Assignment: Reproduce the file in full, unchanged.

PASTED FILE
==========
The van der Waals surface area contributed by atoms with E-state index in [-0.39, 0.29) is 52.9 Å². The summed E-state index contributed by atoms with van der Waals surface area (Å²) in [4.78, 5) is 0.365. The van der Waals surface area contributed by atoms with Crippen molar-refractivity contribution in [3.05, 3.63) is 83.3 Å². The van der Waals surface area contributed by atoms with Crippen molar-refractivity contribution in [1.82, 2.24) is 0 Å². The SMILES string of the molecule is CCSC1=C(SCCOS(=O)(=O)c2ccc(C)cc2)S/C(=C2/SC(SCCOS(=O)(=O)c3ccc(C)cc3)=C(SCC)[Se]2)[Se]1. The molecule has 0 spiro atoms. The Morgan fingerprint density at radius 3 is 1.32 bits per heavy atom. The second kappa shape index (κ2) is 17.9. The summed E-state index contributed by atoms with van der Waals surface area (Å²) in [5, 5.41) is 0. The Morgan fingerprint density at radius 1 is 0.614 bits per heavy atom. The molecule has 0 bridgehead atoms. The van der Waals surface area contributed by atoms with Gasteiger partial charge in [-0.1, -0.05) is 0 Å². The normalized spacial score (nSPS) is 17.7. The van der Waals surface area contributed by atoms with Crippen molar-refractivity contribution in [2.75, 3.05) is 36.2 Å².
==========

The van der Waals surface area contributed by atoms with E-state index in [-0.39, 0.29) is 52.9 Å². The summed E-state index contributed by atoms with van der Waals surface area (Å²) in [4.78, 5) is 0.365. The van der Waals surface area contributed by atoms with Crippen molar-refractivity contribution in [3.05, 3.63) is 83.3 Å². The van der Waals surface area contributed by atoms with Crippen molar-refractivity contribution in [1.82, 2.24) is 0 Å². The SMILES string of the molecule is CCSC1=C(SCCOS(=O)(=O)c2ccc(C)cc2)S/C(=C2/SC(SCCOS(=O)(=O)c3ccc(C)cc3)=C(SCC)[Se]2)[Se]1. The molecule has 0 spiro atoms. The Morgan fingerprint density at radius 3 is 1.32 bits per heavy atom. The second kappa shape index (κ2) is 17.9. The summed E-state index contributed by atoms with van der Waals surface area (Å²) in [5, 5.41) is 0. The Morgan fingerprint density at radius 1 is 0.614 bits per heavy atom. The molecule has 0 bridgehead atoms. The van der Waals surface area contributed by atoms with Gasteiger partial charge in [-0.1, -0.05) is 0 Å². The normalized spacial score (nSPS) is 17.7. The van der Waals surface area contributed by atoms with Crippen molar-refractivity contribution in [2.75, 3.05) is 36.2 Å².